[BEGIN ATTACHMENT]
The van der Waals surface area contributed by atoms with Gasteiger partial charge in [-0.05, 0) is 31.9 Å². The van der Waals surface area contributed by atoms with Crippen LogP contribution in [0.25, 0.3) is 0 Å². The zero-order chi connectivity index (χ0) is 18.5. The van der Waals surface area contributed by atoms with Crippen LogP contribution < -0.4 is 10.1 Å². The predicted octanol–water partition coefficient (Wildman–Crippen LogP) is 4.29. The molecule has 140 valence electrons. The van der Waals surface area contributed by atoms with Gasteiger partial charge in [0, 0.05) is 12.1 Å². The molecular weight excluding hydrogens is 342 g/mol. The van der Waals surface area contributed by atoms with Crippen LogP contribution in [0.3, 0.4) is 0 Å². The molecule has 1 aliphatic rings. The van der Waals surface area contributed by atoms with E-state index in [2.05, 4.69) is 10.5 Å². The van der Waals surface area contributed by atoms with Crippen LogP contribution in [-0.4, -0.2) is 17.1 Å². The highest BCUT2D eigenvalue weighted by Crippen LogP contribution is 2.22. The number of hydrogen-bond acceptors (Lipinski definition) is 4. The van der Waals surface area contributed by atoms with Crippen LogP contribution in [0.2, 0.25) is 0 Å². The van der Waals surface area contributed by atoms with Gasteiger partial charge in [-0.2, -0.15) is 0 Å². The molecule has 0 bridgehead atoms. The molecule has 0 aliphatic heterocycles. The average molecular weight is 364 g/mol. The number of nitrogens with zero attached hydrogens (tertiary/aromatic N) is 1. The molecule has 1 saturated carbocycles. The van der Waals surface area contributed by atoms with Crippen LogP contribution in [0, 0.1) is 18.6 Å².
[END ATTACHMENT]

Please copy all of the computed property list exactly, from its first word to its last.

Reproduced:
The van der Waals surface area contributed by atoms with Gasteiger partial charge in [-0.05, 0) is 31.9 Å². The van der Waals surface area contributed by atoms with Crippen LogP contribution in [0.25, 0.3) is 0 Å². The zero-order chi connectivity index (χ0) is 18.5. The van der Waals surface area contributed by atoms with Crippen LogP contribution < -0.4 is 10.1 Å². The predicted octanol–water partition coefficient (Wildman–Crippen LogP) is 4.29. The molecule has 140 valence electrons. The van der Waals surface area contributed by atoms with Gasteiger partial charge in [0, 0.05) is 12.1 Å². The molecular weight excluding hydrogens is 342 g/mol. The van der Waals surface area contributed by atoms with Crippen LogP contribution in [0.3, 0.4) is 0 Å². The molecule has 1 aliphatic rings. The van der Waals surface area contributed by atoms with E-state index in [2.05, 4.69) is 10.5 Å². The van der Waals surface area contributed by atoms with Crippen LogP contribution in [-0.4, -0.2) is 17.1 Å². The highest BCUT2D eigenvalue weighted by Crippen LogP contribution is 2.22. The number of hydrogen-bond acceptors (Lipinski definition) is 4. The van der Waals surface area contributed by atoms with Crippen LogP contribution in [0.2, 0.25) is 0 Å². The van der Waals surface area contributed by atoms with Gasteiger partial charge in [-0.2, -0.15) is 0 Å². The molecule has 0 bridgehead atoms. The molecule has 0 aliphatic heterocycles. The average molecular weight is 364 g/mol. The number of nitrogens with zero attached hydrogens (tertiary/aromatic N) is 1. The molecule has 1 saturated carbocycles. The van der Waals surface area contributed by atoms with Crippen LogP contribution in [0, 0.1) is 18.6 Å².